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Racist comments from a male senior, what should we do?

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Replies to: Racist comments from a male senior, what should we do?

  • bhs1978bhs1978 665 replies12 discussionsRegistered User Posts: 677 Member
    Now we get to decide someone's "motivation for being offended"
    Seriously, the guy is a jerk. He's even a mean jerk and as I've stated before the comment was wrong and hateful.
    Do I believe the school should get involved...NO
    Do I believe he should be publicly shamed...NO
    Do I believe he should be denied the chance to walk at graduation....NO
    Do I believe his future college should be called ...NO
    Do I believe that this incident falls under the definition of bullying...NO

    AGREE TO DISAGREE

    Good luck Kchendds. Your daughter sounds like she has a bright future. Happy Memorial Day to all!!
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  • maya54maya54 2053 replies87 discussionsRegistered User Posts: 2,140 Senior Member
    edited May 2016
    "Do I believe the school should get involved...deny student chance to walk at graduation...If it violates the HS code of conduct YES"

    If this is a public high school , then no. I believe that would be a First Amendment violation. A code of conduct does not trump (pardon the expression) the Constitution. It's AMAZING how many people don't understand that.

    It is true that High Schoolers rights are a little less than college students but I believe that the school would have an almost impossible job of meeting the standard to infringe on the speech at issue here. See J.C. v. Beverly Hills Unified School District (2009) — ( Hs can't impose consequences for mean comments made unless it creates a "substantial disruption of school.") This one comment under the circumstances described would not rise to that level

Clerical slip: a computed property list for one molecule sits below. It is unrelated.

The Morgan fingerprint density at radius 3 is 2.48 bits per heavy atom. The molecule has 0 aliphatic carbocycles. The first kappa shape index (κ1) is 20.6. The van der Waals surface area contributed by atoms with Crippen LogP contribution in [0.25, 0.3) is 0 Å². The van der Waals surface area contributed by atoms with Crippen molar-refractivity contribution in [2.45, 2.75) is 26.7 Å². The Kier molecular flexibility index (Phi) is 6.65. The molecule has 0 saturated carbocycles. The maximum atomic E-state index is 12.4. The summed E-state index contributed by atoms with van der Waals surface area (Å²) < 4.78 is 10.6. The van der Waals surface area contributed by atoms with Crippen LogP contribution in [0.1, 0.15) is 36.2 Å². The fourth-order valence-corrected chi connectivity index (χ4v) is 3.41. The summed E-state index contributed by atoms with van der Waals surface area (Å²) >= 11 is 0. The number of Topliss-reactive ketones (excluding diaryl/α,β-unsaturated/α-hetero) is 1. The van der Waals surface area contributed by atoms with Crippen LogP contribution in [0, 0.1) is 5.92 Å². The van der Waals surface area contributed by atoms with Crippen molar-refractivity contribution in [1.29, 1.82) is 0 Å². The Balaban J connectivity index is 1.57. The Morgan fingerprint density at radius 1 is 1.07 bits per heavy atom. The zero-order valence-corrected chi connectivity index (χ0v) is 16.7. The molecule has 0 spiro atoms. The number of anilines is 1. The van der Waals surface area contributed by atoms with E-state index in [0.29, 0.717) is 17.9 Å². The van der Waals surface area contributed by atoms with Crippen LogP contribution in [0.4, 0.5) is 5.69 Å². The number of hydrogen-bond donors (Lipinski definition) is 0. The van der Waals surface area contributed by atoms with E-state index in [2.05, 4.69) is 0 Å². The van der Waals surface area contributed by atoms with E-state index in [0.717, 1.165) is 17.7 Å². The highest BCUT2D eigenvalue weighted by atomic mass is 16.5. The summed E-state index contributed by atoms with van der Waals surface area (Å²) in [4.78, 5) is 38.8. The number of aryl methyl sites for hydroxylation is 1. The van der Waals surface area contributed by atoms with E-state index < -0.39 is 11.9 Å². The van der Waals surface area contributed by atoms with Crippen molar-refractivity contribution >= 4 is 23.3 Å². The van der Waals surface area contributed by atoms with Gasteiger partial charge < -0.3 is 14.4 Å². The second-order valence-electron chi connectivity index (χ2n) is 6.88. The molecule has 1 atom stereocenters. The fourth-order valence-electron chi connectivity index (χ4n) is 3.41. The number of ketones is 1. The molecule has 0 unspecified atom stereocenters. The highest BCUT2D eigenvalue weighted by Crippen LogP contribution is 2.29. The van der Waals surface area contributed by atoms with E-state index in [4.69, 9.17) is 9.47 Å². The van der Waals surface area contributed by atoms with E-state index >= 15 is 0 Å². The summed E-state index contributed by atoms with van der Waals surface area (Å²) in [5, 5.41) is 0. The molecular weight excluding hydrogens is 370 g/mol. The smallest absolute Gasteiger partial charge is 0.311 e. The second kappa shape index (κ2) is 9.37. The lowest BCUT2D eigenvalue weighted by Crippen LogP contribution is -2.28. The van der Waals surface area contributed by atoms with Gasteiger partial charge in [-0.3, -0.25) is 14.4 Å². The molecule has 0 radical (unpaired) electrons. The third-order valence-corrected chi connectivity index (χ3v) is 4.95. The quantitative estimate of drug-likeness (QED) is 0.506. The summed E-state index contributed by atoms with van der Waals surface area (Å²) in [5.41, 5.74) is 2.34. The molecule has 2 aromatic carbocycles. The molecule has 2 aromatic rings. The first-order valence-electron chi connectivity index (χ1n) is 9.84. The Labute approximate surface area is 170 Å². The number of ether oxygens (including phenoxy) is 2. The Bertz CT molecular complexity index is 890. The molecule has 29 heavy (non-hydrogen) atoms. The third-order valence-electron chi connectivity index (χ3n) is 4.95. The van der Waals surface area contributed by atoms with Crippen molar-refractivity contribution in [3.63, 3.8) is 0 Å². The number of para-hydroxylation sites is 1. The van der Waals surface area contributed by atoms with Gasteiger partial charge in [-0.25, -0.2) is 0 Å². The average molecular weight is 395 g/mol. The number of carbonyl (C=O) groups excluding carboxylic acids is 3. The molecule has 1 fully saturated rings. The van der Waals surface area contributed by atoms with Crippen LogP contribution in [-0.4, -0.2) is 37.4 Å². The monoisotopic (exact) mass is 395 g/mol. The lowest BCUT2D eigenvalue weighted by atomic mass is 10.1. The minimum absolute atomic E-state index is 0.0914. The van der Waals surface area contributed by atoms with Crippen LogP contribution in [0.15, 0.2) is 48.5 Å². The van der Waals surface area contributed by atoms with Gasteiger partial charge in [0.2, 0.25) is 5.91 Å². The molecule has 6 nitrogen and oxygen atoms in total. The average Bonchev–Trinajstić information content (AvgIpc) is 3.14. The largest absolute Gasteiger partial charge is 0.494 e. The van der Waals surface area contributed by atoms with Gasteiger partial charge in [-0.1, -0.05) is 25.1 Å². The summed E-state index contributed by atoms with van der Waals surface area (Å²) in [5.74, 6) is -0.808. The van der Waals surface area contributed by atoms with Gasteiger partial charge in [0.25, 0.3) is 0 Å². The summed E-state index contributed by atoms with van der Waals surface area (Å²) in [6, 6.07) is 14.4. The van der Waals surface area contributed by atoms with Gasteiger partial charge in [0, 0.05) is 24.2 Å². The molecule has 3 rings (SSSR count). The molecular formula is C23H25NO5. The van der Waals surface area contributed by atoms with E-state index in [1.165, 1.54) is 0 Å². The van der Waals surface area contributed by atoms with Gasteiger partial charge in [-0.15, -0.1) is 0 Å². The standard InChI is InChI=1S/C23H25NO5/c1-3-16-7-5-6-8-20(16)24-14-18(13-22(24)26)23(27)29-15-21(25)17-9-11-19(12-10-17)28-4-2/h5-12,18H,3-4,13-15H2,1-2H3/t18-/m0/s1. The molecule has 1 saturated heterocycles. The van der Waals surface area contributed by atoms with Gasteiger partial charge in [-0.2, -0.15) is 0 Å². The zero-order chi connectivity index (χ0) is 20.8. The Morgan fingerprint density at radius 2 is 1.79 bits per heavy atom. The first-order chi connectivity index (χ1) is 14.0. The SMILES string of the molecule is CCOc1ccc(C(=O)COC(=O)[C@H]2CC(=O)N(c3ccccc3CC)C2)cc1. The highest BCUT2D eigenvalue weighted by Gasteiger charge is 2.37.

edited May 2016
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  • younghossyounghoss 3165 replies18 discussionsRegistered User Posts: 3,183 Senior Member
    edited May 2016
    sseamom gives a good example of a mob crossing the line and lynching blacks. A sad, real-life example of people going outside the law. It was a very real threat, that really did sometimes happen.
    The threat, in this case wasn't real.The first hurdle for the threat to be real is that, it was dependent on Trump's winning the presidency. Like him or not, don't we all agree his winning is no certainty? But if he's elected, the high school boy feels Trump will enforce current immigration laws to deport those here illegally, including the Op's daughter. Since we know she isn't here illegally, but in fact is an American citizen, that is why enforcing current illegal immigrant laws against her are no real threat.

    And no, a rapist does not have to rape more than once to be a rapist. But he would have to rape more than once to be a serial rapist. That is a part of the definition of serial rapist, committing repeated rapes. A number of links have been given here, including by carolinamom that define bullying as repeated behavior. One link did not, but the big majority did require it to be repeated behavior.
    edited May 2016
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  • younghossyounghoss 3165 replies18 discussionsRegistered User Posts: 3,183 Senior Member
    edited May 2016
    Are you kidding, sseamom?
    Never have I said a racist comment is OK. Never have I said this kid's statement was ok. Where in the world do you come up with the query that maybe I think his statement was ok?
    It is preposterous of you to think or imply that I think it is ok.

    But I have read definitions of bullying, one graciously provided by carolinamom, and as a result I do not consider this bullying. Please try to see the distinction I see between ok and bullying. There is in-between. I urge you to look up the link she provided to read that definition.

    Careful readers know throughout this thread, more than once I have stated I thought his statement was wrong and inappropriate. But I also think this one-time insult to her does not rise to the level of being called bullying her. Anytime, anyone, is EVER insulted is NOT the definition of bullying. I have looked up the definition of bullying from multiple sources and found multiple definitions that say bullying is "repeated behavior". And yes, bullying is also defined as intended to convey a real or perceived threat. I'm not bending the definition of bullying to suit my fancy; I'm going by the definition of multiple sources, including Merriam-Webster.